I’ve found myself enjoying working with Adobe Flex. Flex does a lot of things really well, except its support of the HTTP protocol. Here’s a few things folks don’t know about the Flash Players HTTP support:

  • It only support GET and POST methods. In order to use other methods such as DELETE and PUT, you have to the proxy service in Live Cycle Data Services. Lame!
  • The Flash Player can’t read entity responses if a service returns a response code higher than 200. The LDS proxy gets around this limitation by forcing the response to a 200 status and returning the fault entity. Without LDS, there’s no way to get the response entity. Still lame.
  • You are extremely limited to the number of header values you can set. The following header values cannot be used by the URLRequestHeader class: Accept-Charset, Accept-Encoding, Accept-Ranges, Age, Allow, Allowed, Connection, Content-Length, Content-Location, Content-Range, Date, Delete, ETag, Expect, Get, Host, Keep-Alive, Last-Modified, Location, Max-Forwards, Options, Post, Proxy-Authenticate, Proxy-Authorization, Public, Put, Range, Referer, Retry-After, Server, TE, Trace, Trailer, Transfer-Encoding, Upgrade, URI, User-Agent, Vary, Via, Warning, WWW-Authenticate, x-flash-version.

These features are extremely limiting for an RIA platform. It’s not always easy to try an sell RIA solution that is based on a platform crippled by limited networking support. I sincerely hope that future incarnations can get around these issues by providing a real HTTP implementation.

A lot of people have been giving a lot of oooh’s and aaah’s to Microsofts still beta/alpha Silverlight’s HD video features. While HD video in Silverlight is cool and all, it was only a matter of time before Adobe offered up their HD offering. According to News.com, an upcoming Flash player update code named “Moviestar” will bring high-definition video along with H.264 compression as well as HE-AAC version 2 audio.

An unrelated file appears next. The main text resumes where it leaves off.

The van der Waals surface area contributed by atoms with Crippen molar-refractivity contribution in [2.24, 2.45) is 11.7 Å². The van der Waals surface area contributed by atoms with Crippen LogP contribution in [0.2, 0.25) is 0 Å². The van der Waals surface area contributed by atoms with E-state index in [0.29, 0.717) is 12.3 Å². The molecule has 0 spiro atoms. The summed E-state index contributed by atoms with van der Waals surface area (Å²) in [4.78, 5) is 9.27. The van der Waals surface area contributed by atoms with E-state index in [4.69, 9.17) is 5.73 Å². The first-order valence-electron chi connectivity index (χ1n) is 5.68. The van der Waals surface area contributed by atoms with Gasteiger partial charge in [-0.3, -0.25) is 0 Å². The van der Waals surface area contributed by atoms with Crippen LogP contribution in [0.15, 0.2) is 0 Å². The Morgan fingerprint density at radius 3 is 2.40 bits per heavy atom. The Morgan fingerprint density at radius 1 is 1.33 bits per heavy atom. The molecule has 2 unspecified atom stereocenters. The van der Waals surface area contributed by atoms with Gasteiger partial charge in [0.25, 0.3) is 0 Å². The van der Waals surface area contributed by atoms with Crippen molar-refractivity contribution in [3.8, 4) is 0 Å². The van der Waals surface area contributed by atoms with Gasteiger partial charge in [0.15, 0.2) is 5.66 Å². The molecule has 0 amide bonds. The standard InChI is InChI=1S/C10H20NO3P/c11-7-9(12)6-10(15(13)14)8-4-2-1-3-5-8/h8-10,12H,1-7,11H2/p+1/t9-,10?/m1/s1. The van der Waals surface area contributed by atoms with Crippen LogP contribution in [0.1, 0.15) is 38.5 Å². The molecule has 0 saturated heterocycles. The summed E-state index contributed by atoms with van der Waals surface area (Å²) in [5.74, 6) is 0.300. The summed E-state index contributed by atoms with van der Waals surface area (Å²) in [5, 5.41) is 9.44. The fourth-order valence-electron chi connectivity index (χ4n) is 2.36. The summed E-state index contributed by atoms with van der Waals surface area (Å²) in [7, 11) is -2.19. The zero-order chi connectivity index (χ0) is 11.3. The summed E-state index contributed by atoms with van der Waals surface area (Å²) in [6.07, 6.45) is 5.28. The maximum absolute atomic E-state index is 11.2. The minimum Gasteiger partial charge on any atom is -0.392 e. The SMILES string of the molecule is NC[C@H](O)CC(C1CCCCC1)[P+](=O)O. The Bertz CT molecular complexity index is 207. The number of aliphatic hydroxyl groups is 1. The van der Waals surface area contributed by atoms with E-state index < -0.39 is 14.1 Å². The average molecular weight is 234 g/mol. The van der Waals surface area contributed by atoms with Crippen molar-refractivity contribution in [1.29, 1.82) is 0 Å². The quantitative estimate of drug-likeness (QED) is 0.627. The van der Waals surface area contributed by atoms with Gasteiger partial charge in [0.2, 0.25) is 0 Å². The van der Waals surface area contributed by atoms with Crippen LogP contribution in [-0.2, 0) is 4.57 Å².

The new Flash player will offer hardware-accelerated, full-screen video playback. Additionally, it wouldn’t be much of a stretch for Adobe to take advantage of the hardware-based H.264 decoder in the iPhone. If that’s the case, then one could argue that this is the Flash update that Apple will include in the next iPhone update.

This update is important to Adobe in their effort against Silverlight. Unlike Silverlight which only supports Windows Media specific codecs, Adobe have chosen an industry standard approach. And to date, Adobe’s cross-platform track record has been extremely good when compared to MS. Granted, Linux support still needs a little more work, but Flash 9 has been leaps and bounds better than before. So now with HD video and industry standard compression, what makes Silverlight anymore compelling than Flash?

If you’ve been disappointed to learn that Adobe does not offer an installer for Live Cycle Data Services ES, you may be happy to learn that the AIX installer runs just peachy under Mac OS X. The AIX installer is an executable JAR file that runs an InstallAnywhere installer. Simply double-click the JAR and go. However, you will need to have a servlet container handy such as Tomcat or JBoss.